Who’s buying the book now? Where? When? What’s the best price? I have no freakin’ idea.
I get the totals twice a year with the royalty check, and the national distributor doesn’t break down the numbers.
During the last year more books have been sold direct from the publisher than from the distributor, which tells me that the bricks & mortar stores (including military exchanges) aren’t selling the book. The publisher can report sales data for their individual buyers but my book is just one product among hundreds. (Publishers leave the marketing to the authors, so authors don’t get much sales analysis from the publisher.)
Amazon Author Central attempts to track sales reports from individual retail stores and online sales, but they only capture 10%-25% of the total. Amazon knows exactly how the book is selling through Amazon.com but they don’t get much data from the rest of the retail system. Amazon’s weekly sales data is certainly better than “semi-annual”, and there’s an attempt to break it down by U.S. regions, but it’s hard to correlate the regions to major military bases or large Army deployments… or overseas customers with APO/FPO addresses.
I’m grateful for everything the publisher has done with the book, especially the pocket guide. I really appreciate the time they took to show a rookie how to use the system, and it’s wonderful to have that support system for the very first book. But if this is as good as it gets with a great publisher, then what is the rest of the industry doing to their authors?
Selling the next book
Today, if I was writing my first book then I’d be tempted to self-publish. I’ll write a second edition of The Military Guide for the publisher, but my next book will be self-published.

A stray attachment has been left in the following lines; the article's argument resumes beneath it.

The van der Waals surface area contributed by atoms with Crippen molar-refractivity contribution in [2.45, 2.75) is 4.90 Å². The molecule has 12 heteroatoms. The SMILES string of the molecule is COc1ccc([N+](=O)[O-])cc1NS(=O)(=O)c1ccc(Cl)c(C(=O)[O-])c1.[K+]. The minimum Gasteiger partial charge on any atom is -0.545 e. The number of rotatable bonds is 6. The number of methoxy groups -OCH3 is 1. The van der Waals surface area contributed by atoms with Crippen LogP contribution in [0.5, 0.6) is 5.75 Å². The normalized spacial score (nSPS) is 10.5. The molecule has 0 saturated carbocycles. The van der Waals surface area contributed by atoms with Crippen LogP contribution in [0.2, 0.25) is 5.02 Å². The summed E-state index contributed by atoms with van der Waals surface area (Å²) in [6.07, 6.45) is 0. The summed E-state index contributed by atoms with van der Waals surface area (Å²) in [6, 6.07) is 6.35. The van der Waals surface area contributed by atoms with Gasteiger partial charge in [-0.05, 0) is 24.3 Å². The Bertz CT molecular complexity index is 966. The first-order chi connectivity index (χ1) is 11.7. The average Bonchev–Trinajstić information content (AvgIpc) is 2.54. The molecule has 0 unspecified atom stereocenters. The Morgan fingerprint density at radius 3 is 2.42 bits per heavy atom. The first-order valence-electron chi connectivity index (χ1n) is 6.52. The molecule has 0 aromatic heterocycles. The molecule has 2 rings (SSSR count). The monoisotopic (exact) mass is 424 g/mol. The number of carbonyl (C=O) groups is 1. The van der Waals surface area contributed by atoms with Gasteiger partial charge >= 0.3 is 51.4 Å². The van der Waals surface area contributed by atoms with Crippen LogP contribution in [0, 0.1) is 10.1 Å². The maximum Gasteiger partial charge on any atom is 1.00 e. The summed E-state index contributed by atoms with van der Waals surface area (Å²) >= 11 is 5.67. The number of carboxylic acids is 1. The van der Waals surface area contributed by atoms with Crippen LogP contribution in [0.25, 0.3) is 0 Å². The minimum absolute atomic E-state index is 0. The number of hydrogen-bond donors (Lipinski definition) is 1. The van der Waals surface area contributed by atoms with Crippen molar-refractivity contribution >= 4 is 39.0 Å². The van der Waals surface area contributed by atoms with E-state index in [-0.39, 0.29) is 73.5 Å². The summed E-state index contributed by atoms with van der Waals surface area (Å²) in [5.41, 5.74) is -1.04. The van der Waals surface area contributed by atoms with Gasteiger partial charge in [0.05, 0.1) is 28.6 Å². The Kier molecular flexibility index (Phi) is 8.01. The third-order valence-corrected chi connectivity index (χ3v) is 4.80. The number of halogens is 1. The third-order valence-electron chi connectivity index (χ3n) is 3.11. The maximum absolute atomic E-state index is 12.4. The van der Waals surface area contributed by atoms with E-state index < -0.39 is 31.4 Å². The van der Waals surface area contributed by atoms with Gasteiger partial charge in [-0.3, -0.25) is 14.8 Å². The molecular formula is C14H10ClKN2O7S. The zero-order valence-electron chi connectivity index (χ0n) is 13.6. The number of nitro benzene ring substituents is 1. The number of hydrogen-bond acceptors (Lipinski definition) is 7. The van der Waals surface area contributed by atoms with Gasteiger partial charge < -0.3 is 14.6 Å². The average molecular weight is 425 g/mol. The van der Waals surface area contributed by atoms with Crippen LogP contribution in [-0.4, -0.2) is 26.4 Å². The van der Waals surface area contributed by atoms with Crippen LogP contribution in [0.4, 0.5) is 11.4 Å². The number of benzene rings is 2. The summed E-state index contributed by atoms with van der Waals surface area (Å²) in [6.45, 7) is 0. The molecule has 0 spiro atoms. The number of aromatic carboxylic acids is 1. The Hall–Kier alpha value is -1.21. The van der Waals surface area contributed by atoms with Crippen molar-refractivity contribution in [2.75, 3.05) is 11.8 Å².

Yes– I’m writing the second book. It’ll be a short eBook on making military insurance decisions.
You’ve already had to navigate most of these cryptic acronyms: SGLI, VGLI, CRSC, SBP, RCSBP, Tricare, TRS, TYA, TRR, TFL, FLTCIP, and even DIC. This eBook is not just another acronym decoder but rather a guide to the issues and pitfalls surrounding the various choices. I’ll sell the eBook for $3-$4 (through the blog) and later add that material to the 2nd edition of The Military Guide.
Just like the book & pocket guide, all of my eBook revenues will go to military charities. I’m seeking contributors who want to share their advice & stories, and I can use proofreaders for the draft(s), too. If you’ve learned something from an experience with any kind of military insurance and want to share your advice, then I’d love to hear from you. If you contribute to the project then you get a vote on which military charities get the income. E-mail me or leave a comment below if you want to be on the list for the first draft.
Book sales and blog revenue for The Military Guide
Should you self-publish or use a publisher? (My latest thoughts)
Writing and publishing